One of the things I’ve encountered in my career playing in bands is the importance of keeping everybody on the same page. One thing that is constant is the fact that things constantly change. The band may have started out with one vision, one goal and a clear path to get there. As time goes on and people grow and the band gets out playing in front of people those things will most likely change. Before long, the band that started out as a rock-n-roll roadhouse band is playing a bunch of country music and not everyone in the band is happy about that. Another thing that happens to bands is personality conflicts. They’re inevitable and unavoidable. Sometimes there are hurt feelings because of things that have been said or done in the heat of the moment. You can make it through these things as long as the band keeps the ability to talk to each other openly and honestly.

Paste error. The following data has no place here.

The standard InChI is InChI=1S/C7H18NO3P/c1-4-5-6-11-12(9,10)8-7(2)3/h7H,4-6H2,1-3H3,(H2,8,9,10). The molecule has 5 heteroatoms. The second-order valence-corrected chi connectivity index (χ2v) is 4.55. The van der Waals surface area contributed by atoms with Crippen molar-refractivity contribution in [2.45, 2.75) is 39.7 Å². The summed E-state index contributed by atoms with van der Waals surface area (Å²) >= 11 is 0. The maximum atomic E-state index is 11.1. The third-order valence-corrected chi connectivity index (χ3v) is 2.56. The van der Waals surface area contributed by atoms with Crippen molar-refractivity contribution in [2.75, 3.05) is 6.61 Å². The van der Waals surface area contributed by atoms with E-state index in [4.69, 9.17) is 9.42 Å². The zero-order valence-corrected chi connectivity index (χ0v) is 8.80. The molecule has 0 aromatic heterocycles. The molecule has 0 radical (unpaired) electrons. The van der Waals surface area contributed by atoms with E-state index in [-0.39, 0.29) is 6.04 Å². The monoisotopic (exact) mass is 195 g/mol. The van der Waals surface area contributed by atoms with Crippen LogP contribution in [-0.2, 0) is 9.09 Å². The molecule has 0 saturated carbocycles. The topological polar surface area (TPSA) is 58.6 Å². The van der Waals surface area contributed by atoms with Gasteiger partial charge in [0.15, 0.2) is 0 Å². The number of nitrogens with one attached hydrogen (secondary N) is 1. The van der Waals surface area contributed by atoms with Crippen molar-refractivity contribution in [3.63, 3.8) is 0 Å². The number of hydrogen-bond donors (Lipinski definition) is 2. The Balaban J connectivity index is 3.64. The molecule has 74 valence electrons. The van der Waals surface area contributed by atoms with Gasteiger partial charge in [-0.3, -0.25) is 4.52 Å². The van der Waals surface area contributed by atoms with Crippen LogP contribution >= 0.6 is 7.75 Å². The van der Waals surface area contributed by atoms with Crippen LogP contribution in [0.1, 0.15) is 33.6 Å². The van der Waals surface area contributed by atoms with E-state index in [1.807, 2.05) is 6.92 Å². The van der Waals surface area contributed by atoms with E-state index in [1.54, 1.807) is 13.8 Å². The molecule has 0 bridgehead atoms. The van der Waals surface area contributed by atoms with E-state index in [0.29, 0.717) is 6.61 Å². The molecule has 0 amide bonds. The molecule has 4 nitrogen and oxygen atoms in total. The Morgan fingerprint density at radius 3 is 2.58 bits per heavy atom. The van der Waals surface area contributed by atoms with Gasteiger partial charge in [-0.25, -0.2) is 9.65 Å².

When I first started playing in bands I was very young, 14 years old actually. All the rest of the guys were about 3 years older than me. I knew nothing about playing live rock-n-roll and was more than willing to have the older guys show me the ropes. The leader in my first band was the Bass player. He was a great leader and we never felt like we had a dictator at the helm. That band was such a great experience that I’m still playing today because of it.
If you’ve played in bands for any length of time at all I’m sure you’re well aware of personality conflicts. A lot of very famous and huge acts have fallen apart citing personality differences or conflicts as the reason the band fell apart. Chris Cornell of of the bands Soundgarden and Audioslave cited “Personality Differences” as a major reason for leaving both of those bands. Another famous example is Van Halen, Eddie has cited several times that the reason somebody has left the band was “Personality Differences”. I’ve seen interviews with Eddie Van Halen and David Lee Roth where it looked like it was all Eddie could do to keep from strangling Roth.